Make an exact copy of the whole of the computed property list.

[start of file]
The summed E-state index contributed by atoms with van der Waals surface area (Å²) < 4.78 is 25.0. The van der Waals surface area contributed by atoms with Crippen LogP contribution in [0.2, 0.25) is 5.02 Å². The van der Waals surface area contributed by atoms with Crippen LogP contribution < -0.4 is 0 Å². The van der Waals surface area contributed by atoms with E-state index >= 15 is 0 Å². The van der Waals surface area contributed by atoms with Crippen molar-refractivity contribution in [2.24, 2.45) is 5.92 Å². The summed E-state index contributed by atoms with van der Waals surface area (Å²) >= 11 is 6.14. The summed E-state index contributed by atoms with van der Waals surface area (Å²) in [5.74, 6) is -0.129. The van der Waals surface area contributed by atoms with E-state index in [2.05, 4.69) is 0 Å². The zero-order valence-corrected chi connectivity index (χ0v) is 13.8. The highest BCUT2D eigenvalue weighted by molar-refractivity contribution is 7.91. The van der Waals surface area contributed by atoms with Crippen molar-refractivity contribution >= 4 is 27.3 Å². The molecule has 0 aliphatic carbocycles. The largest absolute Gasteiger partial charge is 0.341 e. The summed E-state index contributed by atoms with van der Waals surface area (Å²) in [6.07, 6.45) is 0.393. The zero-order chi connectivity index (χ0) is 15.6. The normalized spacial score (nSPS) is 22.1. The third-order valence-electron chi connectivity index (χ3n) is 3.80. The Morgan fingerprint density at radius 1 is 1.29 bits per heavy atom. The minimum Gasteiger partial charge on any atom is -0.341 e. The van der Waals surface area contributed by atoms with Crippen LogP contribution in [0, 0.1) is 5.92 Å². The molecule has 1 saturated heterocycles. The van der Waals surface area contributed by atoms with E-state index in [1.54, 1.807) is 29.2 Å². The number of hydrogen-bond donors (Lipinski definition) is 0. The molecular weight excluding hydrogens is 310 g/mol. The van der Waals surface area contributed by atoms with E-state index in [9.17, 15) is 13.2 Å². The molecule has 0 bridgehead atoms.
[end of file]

The summed E-state index contributed by atoms with van der Waals surface area (Å²) < 4.78 is 25.0. The van der Waals surface area contributed by atoms with Crippen LogP contribution in [0.2, 0.25) is 5.02 Å². The van der Waals surface area contributed by atoms with Crippen LogP contribution < -0.4 is 0 Å². The van der Waals surface area contributed by atoms with E-state index >= 15 is 0 Å². The van der Waals surface area contributed by atoms with Crippen molar-refractivity contribution in [2.24, 2.45) is 5.92 Å². The summed E-state index contributed by atoms with van der Waals surface area (Å²) >= 11 is 6.14. The summed E-state index contributed by atoms with van der Waals surface area (Å²) in [5.74, 6) is -0.129. The van der Waals surface area contributed by atoms with E-state index in [2.05, 4.69) is 0 Å². The zero-order valence-corrected chi connectivity index (χ0v) is 13.8. The highest BCUT2D eigenvalue weighted by molar-refractivity contribution is 7.91. The van der Waals surface area contributed by atoms with Crippen molar-refractivity contribution >= 4 is 27.3 Å². The molecule has 0 aliphatic carbocycles. The largest absolute Gasteiger partial charge is 0.341 e. The summed E-state index contributed by atoms with van der Waals surface area (Å²) in [6.07, 6.45) is 0.393. The zero-order chi connectivity index (χ0) is 15.6. The normalized spacial score (nSPS) is 22.1. The third-order valence-electron chi connectivity index (χ3n) is 3.80. The Morgan fingerprint density at radius 1 is 1.29 bits per heavy atom. The minimum Gasteiger partial charge on any atom is -0.341 e. The van der Waals surface area contributed by atoms with Crippen LogP contribution in [0, 0.1) is 5.92 Å². The molecule has 1 saturated heterocycles. The van der Waals surface area contributed by atoms with E-state index in [1.54, 1.807) is 29.2 Å². The number of hydrogen-bond donors (Lipinski definition) is 0. The molecular weight excluding hydrogens is 310 g/mol. The van der Waals surface area contributed by atoms with E-state index in [9.17, 15) is 13.2 Å². The molecule has 0 bridgehead atoms.